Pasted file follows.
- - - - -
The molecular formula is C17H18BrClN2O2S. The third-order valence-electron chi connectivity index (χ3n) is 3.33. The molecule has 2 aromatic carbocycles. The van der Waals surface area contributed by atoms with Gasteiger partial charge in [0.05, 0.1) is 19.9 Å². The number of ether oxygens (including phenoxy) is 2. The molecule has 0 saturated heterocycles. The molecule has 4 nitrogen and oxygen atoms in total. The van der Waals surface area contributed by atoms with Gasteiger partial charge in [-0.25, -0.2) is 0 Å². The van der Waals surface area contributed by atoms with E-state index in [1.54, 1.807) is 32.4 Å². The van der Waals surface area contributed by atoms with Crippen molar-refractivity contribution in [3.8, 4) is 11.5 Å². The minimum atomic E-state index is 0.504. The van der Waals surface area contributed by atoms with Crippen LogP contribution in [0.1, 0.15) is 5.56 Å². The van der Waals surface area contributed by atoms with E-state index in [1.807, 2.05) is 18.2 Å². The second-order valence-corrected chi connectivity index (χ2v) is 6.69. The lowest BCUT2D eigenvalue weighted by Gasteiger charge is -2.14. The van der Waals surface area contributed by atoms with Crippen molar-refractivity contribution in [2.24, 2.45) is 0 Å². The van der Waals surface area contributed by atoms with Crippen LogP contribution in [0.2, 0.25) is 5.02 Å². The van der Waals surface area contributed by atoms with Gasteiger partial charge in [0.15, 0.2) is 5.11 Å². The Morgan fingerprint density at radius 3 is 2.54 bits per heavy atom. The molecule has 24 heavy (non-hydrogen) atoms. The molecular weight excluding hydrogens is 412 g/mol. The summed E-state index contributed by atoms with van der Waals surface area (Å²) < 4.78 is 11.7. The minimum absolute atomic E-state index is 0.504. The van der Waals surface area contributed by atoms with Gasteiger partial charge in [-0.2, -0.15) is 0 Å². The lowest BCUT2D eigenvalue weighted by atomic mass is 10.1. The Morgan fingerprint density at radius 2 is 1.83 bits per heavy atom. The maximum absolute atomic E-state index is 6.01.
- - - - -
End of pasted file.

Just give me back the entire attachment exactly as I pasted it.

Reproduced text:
The molecular formula is C17H18BrClN2O2S. The third-order valence-electron chi connectivity index (χ3n) is 3.33. The molecule has 2 aromatic carbocycles. The van der Waals surface area contributed by atoms with Gasteiger partial charge in [0.05, 0.1) is 19.9 Å². The number of ether oxygens (including phenoxy) is 2. The molecule has 0 saturated heterocycles. The molecule has 4 nitrogen and oxygen atoms in total. The van der Waals surface area contributed by atoms with Gasteiger partial charge in [-0.25, -0.2) is 0 Å². The van der Waals surface area contributed by atoms with E-state index in [1.54, 1.807) is 32.4 Å². The van der Waals surface area contributed by atoms with Crippen molar-refractivity contribution in [3.8, 4) is 11.5 Å². The minimum atomic E-state index is 0.504. The van der Waals surface area contributed by atoms with Crippen LogP contribution in [0.1, 0.15) is 5.56 Å². The van der Waals surface area contributed by atoms with E-state index in [1.807, 2.05) is 18.2 Å². The second-order valence-corrected chi connectivity index (χ2v) is 6.69. The lowest BCUT2D eigenvalue weighted by Gasteiger charge is -2.14. The van der Waals surface area contributed by atoms with Crippen molar-refractivity contribution in [2.24, 2.45) is 0 Å². The van der Waals surface area contributed by atoms with Crippen LogP contribution in [0.2, 0.25) is 5.02 Å². The van der Waals surface area contributed by atoms with Gasteiger partial charge in [0.15, 0.2) is 5.11 Å². The Morgan fingerprint density at radius 3 is 2.54 bits per heavy atom. The molecule has 24 heavy (non-hydrogen) atoms. The molecular weight excluding hydrogens is 412 g/mol. The summed E-state index contributed by atoms with van der Waals surface area (Å²) < 4.78 is 11.7. The minimum absolute atomic E-state index is 0.504. The van der Waals surface area contributed by atoms with Gasteiger partial charge in [-0.2, -0.15) is 0 Å². The lowest BCUT2D eigenvalue weighted by atomic mass is 10.1. The Morgan fingerprint density at radius 2 is 1.83 bits per heavy atom. The maximum absolute atomic E-state index is 6.01.